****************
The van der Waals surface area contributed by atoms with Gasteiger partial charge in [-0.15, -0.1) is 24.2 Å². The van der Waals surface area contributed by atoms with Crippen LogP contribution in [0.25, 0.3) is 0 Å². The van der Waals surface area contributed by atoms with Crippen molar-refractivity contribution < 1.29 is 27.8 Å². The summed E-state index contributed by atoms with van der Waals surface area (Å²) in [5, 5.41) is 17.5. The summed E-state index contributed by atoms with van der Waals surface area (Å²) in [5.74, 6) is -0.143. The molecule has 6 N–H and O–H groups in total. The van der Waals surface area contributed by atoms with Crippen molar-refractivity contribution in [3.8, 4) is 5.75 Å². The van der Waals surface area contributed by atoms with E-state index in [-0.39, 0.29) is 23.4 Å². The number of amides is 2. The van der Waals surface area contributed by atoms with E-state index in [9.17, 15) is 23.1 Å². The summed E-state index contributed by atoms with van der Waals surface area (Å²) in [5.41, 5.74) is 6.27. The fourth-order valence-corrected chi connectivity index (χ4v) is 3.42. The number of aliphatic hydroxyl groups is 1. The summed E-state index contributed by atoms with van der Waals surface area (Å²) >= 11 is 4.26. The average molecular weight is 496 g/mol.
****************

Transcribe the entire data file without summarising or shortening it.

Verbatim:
The van der Waals surface area contributed by atoms with Gasteiger partial charge in [-0.15, -0.1) is 24.2 Å². The van der Waals surface area contributed by atoms with Crippen LogP contribution in [0.25, 0.3) is 0 Å². The van der Waals surface area contributed by atoms with Crippen molar-refractivity contribution < 1.29 is 27.8 Å². The summed E-state index contributed by atoms with van der Waals surface area (Å²) in [5, 5.41) is 17.5. The summed E-state index contributed by atoms with van der Waals surface area (Å²) in [5.74, 6) is -0.143. The molecule has 6 N–H and O–H groups in total. The van der Waals surface area contributed by atoms with Crippen molar-refractivity contribution in [3.8, 4) is 5.75 Å². The van der Waals surface area contributed by atoms with E-state index in [-0.39, 0.29) is 23.4 Å². The number of amides is 2. The van der Waals surface area contributed by atoms with E-state index in [9.17, 15) is 23.1 Å². The summed E-state index contributed by atoms with van der Waals surface area (Å²) in [5.41, 5.74) is 6.27. The fourth-order valence-corrected chi connectivity index (χ4v) is 3.42. The number of aliphatic hydroxyl groups is 1. The summed E-state index contributed by atoms with van der Waals surface area (Å²) >= 11 is 4.26. The average molecular weight is 496 g/mol.